By Andrew: Posted 10/12/05 3:00pm EST

Charcoal Rendering Tutorial

Here is some insight into my world of charcoal rendering. Below is the reference photo, a good study for light and shadow. I will discuss how I draw it, step by step.

Quite predictably, I start with a simple line drawing. I make sure to keep the penciling very light though, so it does not interfere with the delicate charcoal work to be put down. Usually, I make it even lighter than this, but have darkened it for your benefit. You can always lighten it with a kneaded eraser, which by dabbing and rolling on the surface, will remove excess graphite (I generally don't bother with that). It looks a little odd, because I have outlined every single area of shadow. This is to be a road map for filling in the important shades and gradients.

Next, I take my stick of compressed charcoal, and pick any pitch-black area, and just fill it in. This serves 2 purposes: to color an area that needs it, but maybe more importantly, gives me a nice patch of dark charcoal to use like a painter would use a palette. More on that later. Compressed charcoal is the stuff that gives you such nice darks. You may be saying "I have all this vine charcoal. What should I do with it?" Take it and flush it down the toilet. There is no use for it here. Not with these methods, at least. It is just far too malleable, and does not carry any weight.

For most of the drawing, these are really the only things you'll need. Compressed charcoal pencil and some tortillions. I personally like the small ones, but that's just me.

Now, like I was getting at earlier, swoosh the thing around on the patch of charcoal, picking some up. Like getting paint on a brush. This is what you'll be "coloring" with.

See? Just smudge it onto the page, and it comes off nicely. This gives you an incredible amount of control over tone. You can try a variety of stroke-types too. I generally just do lots of little swirls.

To get even finer tones, take a completely clean tortillion, and work with the charcoal you just put down. Blend it into the white, for some very light tones.

And of course you'll need an eraser. If you don't have one of these clickable erasers, you must follow my instructions very carefully. Take your right hand, and extend it away from your body. Now briskly slap it across your face. Get one of these! They're cool. They last a long time, and you can sharpen them, or cut with an exacto to get a nice sharp edge. Now, a lot of people complain that you cant erase compressed charcoal. Well, you can if you apply it the way I've just shown. Comes off real nice. And you can cut nice marks into your shades, like very thin lines of white for individual hairs reflecting light, etc.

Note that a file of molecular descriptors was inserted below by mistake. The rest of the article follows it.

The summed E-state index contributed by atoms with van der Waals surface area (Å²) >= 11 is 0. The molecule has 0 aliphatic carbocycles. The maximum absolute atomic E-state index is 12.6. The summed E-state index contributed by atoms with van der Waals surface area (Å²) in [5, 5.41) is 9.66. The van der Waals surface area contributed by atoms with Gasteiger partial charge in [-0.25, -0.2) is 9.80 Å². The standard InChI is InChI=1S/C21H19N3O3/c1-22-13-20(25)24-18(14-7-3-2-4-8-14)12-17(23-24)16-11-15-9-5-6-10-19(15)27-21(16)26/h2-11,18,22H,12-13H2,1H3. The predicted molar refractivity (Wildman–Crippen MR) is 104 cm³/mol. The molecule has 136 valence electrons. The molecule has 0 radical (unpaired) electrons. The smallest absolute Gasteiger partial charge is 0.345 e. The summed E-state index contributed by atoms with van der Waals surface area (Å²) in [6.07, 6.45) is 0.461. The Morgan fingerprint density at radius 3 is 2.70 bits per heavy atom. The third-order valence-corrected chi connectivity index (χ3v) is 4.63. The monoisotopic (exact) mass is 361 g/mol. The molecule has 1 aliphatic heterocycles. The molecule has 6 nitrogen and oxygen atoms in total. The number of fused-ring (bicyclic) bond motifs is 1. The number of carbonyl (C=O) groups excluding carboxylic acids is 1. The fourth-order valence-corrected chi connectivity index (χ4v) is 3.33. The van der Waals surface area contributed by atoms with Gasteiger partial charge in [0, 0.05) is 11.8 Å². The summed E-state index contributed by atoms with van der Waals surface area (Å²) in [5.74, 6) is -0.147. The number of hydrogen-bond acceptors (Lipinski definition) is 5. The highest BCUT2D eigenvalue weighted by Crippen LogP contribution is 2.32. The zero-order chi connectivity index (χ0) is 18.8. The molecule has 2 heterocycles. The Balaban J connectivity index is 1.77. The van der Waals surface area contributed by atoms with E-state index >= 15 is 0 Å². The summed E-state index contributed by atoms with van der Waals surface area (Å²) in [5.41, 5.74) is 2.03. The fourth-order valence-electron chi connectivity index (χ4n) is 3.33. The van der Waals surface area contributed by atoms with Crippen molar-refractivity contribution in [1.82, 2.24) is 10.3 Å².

I should note that it is convenient to keep three different torti's on hand, one dark, one medium, and one almost new. After use, the dark one becomes worn out, the medium one becomes dark, and the light one becomes medium. You grab another off the pile for a new light one. It is the cycle of life.

Ok, I begin applying this to the features, filling in my line work, but more importantly, still observing the reference like hell, to make sure I get the tones right.

Another conventional problem with compressed has been that it is tough to do very light, subtle work. If you do it this way, the problem is just the opposite. Fine detailed light work is easy, but keeping things dark enough can be a problem. Because as you keep working the surface, the more charcoal gets spread around and diluted, and the lighter it gets. So now and then, you'll have to go around and darken up the darkest darks. That is, in part, what the pencil is for. (obviously it's also for really fine dark lines, like eyelashes, etc.)

Keep applying more tone, making sure the RELATIVE tones are correct. Your grays should look right in relation to others you've put down already, and not necessarily relative to the white of the page. (the white is left there for only the most shocking lights).

Continue darkening.

I find myself working on the right side details, and as I am left handed, need a paper to keep from smudging. You'll note that in the beginning I filled a big black area on the RIGHT side, for this very reason. Also, the oil from your hands and fingers can have a seriously detrimental effect on your ability to later control the tones on those areas. Just try to remember that if you are ever inclined to smudge with fingers (which I never do, for this type of work at least).

Keep chugging away at the face...

Mostly done the face here. There is really not much more to do. A lot of it is trivial, like filling in the pitch blacks on the suit and the background (which can be very dangerous to all the work you've just done. Caution is advised.)

Here is the finished product. I simply filled in the background with some rough dark patches. A slightly less formal tone than was used with the features, I think makes for a nice playful composition. And note, like I said earlier, doing this is very dangerous, rubbing all that soot so close to your precious delicate rendering. I just hope you have the sense God gave geese to blow the excess dust AWAY from your drawing.

And here is a blowup of the detail.

And here's one more that I thought was cool. It was the first shot I took, where I left the flash on accidentally. It highlights the difference between the two charcoal instruments I used, both the pencil, and the bare stick. Now, both are forms of compressed charcoal. But the pencil uses a harder kind, so it forms a better firm point. Thus it is reflective and has reflected the flash back at us, both for an interesting effect, and to educate you on the difference in quality. It gave me a very cool idea, that you could utilize the different types of charcoal to achieve pitch black effects from most angles, but when the light hits it right, shows us hidden textures, or other picture elements.